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The Decorative Airport Fern Is Not What It Pretends to Be

Jennifer L. Knox
and it takes me a triple-take to realize it's scanning
me, or something near my ear—that must be it. No plant’s 
ever complimented my perfume—wait—there it goes 
again. Did you see that? [Time passes, drinks] "Sure, I 
remember when I thought you were a fern but you were!
Who could blame me?" I tell the what’s now a magnificent
purple tetrahedron, eggplant-sized cilia straining at its corners, just 
a hint of ferniness remains in its fingertips—enough to blush. 
We hug goodbye. The scent of flowers lingers around me 
the next day. Flying home, a decorative airport fern that really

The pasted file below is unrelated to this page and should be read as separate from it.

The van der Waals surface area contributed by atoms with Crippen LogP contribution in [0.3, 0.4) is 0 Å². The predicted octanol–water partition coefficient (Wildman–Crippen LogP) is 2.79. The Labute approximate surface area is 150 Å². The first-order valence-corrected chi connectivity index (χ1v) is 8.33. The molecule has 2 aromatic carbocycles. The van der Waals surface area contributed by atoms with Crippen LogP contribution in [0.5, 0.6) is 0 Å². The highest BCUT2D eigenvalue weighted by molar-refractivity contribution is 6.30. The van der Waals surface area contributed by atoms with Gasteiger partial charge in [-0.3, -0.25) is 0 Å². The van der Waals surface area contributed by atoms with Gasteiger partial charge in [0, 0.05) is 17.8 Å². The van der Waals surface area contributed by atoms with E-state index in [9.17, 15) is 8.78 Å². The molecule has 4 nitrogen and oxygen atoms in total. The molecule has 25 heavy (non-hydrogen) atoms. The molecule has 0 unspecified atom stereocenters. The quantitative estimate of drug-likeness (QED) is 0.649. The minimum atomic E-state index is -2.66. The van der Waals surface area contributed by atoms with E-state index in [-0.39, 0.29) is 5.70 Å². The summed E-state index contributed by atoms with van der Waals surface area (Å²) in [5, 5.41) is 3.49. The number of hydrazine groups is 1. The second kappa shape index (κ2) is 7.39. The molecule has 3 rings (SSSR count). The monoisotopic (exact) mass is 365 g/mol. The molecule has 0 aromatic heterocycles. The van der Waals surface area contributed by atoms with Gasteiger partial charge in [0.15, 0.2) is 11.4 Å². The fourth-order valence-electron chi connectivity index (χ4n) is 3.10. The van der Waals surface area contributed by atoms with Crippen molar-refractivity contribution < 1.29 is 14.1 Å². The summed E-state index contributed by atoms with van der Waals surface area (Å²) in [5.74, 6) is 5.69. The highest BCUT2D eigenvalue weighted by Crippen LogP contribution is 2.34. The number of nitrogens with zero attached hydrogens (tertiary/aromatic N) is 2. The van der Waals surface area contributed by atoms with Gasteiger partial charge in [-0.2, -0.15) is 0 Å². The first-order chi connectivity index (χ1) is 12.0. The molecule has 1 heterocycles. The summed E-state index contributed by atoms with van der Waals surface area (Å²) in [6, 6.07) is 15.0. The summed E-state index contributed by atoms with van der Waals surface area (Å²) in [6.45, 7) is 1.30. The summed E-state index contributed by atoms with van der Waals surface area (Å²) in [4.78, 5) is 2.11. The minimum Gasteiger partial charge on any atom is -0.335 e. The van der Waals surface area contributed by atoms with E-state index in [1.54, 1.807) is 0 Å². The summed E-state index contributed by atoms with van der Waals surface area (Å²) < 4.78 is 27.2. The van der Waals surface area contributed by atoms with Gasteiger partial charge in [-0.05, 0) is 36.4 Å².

is a decorative airport fern says, "You smell nice." I don’t 
believe it, but it's still a happy
ending.

Copyright © 2011 by Jenn Knox. Used with permission of the author.

Jennifer L. Knox

by this poet

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When my father was nine years old, his mother said, "Tommy, I'm taking you to the circus for your birthday. Just you and me, and I'll buy you anything you want." The middle child of six, my father thought this was the most incredible, wonderful thing that had ever happened to him—like something out of a fairy tale

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Dad couldn’t stop crying after Kathy moved him into the facility. 
When she came to visit, he’d cry and say he wanted to die. He said 
the same thing to the nurses. This went on for about a month until 
the doctor put him on an antidepressant especially for Parkinson’s 
patients. The